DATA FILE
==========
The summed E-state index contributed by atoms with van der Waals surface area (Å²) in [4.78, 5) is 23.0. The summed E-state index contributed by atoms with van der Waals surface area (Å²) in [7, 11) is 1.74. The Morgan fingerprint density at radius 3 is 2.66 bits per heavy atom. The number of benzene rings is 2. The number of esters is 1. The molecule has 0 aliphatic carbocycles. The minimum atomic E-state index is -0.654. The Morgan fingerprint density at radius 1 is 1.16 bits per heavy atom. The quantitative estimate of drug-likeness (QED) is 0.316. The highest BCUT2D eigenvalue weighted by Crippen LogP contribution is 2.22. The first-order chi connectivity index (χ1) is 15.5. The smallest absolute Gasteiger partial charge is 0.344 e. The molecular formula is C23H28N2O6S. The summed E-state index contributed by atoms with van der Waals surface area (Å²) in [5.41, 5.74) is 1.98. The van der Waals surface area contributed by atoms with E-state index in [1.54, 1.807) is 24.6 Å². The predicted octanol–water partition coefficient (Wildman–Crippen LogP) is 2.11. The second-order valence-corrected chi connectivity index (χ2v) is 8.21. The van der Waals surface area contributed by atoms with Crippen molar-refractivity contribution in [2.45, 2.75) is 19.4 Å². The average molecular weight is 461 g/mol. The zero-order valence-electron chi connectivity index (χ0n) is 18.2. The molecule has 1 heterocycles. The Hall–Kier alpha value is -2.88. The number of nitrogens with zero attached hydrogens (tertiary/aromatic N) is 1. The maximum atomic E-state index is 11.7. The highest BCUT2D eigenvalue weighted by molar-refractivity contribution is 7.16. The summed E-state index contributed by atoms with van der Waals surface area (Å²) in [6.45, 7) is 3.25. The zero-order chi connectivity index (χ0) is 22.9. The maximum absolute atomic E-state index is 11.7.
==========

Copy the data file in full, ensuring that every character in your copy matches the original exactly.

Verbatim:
The summed E-state index contributed by atoms with van der Waals surface area (Å²) in [4.78, 5) is 23.0. The summed E-state index contributed by atoms with van der Waals surface area (Å²) in [7, 11) is 1.74. The Morgan fingerprint density at radius 3 is 2.66 bits per heavy atom. The number of benzene rings is 2. The number of esters is 1. The molecule has 0 aliphatic carbocycles. The minimum atomic E-state index is -0.654. The Morgan fingerprint density at radius 1 is 1.16 bits per heavy atom. The quantitative estimate of drug-likeness (QED) is 0.316. The highest BCUT2D eigenvalue weighted by Crippen LogP contribution is 2.22. The first-order chi connectivity index (χ1) is 15.5. The smallest absolute Gasteiger partial charge is 0.344 e. The molecular formula is C23H28N2O6S. The summed E-state index contributed by atoms with van der Waals surface area (Å²) in [5.41, 5.74) is 1.98. The van der Waals surface area contributed by atoms with E-state index in [1.54, 1.807) is 24.6 Å². The predicted octanol–water partition coefficient (Wildman–Crippen LogP) is 2.11. The second-order valence-corrected chi connectivity index (χ2v) is 8.21. The van der Waals surface area contributed by atoms with Crippen molar-refractivity contribution in [2.45, 2.75) is 19.4 Å². The average molecular weight is 461 g/mol. The zero-order valence-electron chi connectivity index (χ0n) is 18.2. The molecule has 1 heterocycles. The Hall–Kier alpha value is -2.88. The number of nitrogens with zero attached hydrogens (tertiary/aromatic N) is 1. The maximum atomic E-state index is 11.7. The highest BCUT2D eigenvalue weighted by molar-refractivity contribution is 7.16. The summed E-state index contributed by atoms with van der Waals surface area (Å²) in [6.45, 7) is 3.25. The zero-order chi connectivity index (χ0) is 22.9. The maximum absolute atomic E-state index is 11.7.